Filed Under: Jurisdiction
Is a recipient required to investigate a formal complaint alleging that sexual harassment occurred off campus or against a student engaged in a study abroad program, or must such complaints be dismissed?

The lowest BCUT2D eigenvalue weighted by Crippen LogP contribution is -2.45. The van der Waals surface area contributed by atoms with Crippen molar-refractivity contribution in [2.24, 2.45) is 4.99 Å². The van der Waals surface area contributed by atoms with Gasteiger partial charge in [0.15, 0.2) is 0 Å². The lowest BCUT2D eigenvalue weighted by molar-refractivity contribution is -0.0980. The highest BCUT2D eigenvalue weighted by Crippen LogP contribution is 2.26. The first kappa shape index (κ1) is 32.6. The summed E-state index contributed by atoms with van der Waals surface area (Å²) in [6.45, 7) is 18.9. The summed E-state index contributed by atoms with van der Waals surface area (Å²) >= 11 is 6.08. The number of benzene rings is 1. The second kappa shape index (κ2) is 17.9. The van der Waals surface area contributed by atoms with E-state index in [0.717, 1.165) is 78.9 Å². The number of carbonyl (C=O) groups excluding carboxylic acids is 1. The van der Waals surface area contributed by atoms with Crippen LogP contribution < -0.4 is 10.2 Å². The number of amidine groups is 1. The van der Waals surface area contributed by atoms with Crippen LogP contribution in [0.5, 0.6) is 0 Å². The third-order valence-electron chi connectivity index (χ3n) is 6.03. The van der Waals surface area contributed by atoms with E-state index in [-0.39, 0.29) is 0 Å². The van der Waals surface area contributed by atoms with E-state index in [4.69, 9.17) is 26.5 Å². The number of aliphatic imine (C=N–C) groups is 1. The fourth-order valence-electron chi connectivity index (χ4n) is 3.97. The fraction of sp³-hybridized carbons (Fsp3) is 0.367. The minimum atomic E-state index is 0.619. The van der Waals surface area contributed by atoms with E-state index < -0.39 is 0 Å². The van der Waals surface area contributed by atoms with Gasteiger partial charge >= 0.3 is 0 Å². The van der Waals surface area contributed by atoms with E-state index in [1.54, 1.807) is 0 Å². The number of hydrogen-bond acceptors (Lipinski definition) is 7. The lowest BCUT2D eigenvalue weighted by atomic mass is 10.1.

The Title IX regulations recognize the statutory jurisdiction of Title IX’s language, which applies to persons in the United States. See 20 U.S.C. § 1681(a) (beginning with the words, “No person in the United States . . . .”). A recipient’s study abroad program may be part of the recipient’s “education program or activity,” but Title IX does not extend to conduct that occurs outside the United States. However, even when a recipient must dismiss allegations of sexual harassment because the alleged misconduct occurred outside the United States, nothing in the regulations precludes the recipient from addressing those allegations under the recipient’s own code of conduct. 34 C.F.R. § 106.45(b)(3)(i). With respect to conduct that occurs at an off-campus location within the United States, the regulations require a recipient to respond to actual knowledge of sexual harassment in the recipient’s education program or activity against a person in the United States. 34 C.F.R. § 106.44(a). The regulations state in 34 C.F.R. § 106.44(a): “Education program or activity” includes “locations, events, or circumstances over which the recipient exercised substantial control over both the respondent and the context in which the sexual harassment occurs, and also includes any building owned or controlled by a student organization that is officially recognized by a postsecondary institution.” The Preamble to the regulations contains extensive discussion of the “education program or activity” jurisdictional condition, at 30195-30201, including, for example, the following statement from the Department at 30196 (footnotes omitted here): 4 For purposes of § 106.30, § 106.44, and § 106.45, the phrase “education program or activity” includes “locations, events, or circumstances over which the recipient exercised substantial control over both the respondent and the context in which the harassment occurs” and also includes “any building owned or controlled by a student organization that is officially recognized by a postsecondary institution.” The Title IX statute and existing Title IX regulations already contain detailed definitions of “program or activity” that, among other aspects of such definitions, include “all of the operations of” a postsecondary institution or local education agency. The Department will interpret “program or activity” in these final regulations in accordance with the Title IX statutory (20 U.S.C. 1687) and regulatory definitions (34 CFR 106.2(h)), guided by the Supreme Court’s language applied specifically for use in sexual harassment situations under Title IX regarding circumstances over which a recipient has control and (for postsecondary institutions) buildings owned or controlled by student organizations if the student organization is officially recognized by the postsecondary institution. With respect to addressing such conduct via a recipient’s code of conduct, 34 C.F.R. § 106.45(b)(3)(i) expressly authorizes a recipient to address alleged misconduct that does not meet the Title IX jurisdictional requirements (i.e., did not allegedly occur in the recipient’s education program or activity, or did not occur against a person in the United States). Furthermore, at 30199 of the Preamble to the regulations, the Department notes: [N]othing in the final regulations prevents recipients from initiating a student conduct proceeding or offering supportive measures to students affected by sexual harassment that occurs outside the recipient’s education program or activity. Title IX is not the exclusive remedy for sexual misconduct or traumatic events that affect students. As to misconduct that falls outside the ambit of Title IX, nothing in the final regulations precludes recipients from vigorously addressing misconduct (sexual or otherwise) that occurs outside the scope of Title IX or from offering supportive measures to students and individuals impacted by misconduct or trauma even when Title IX and its implementing regulations do not require such actions.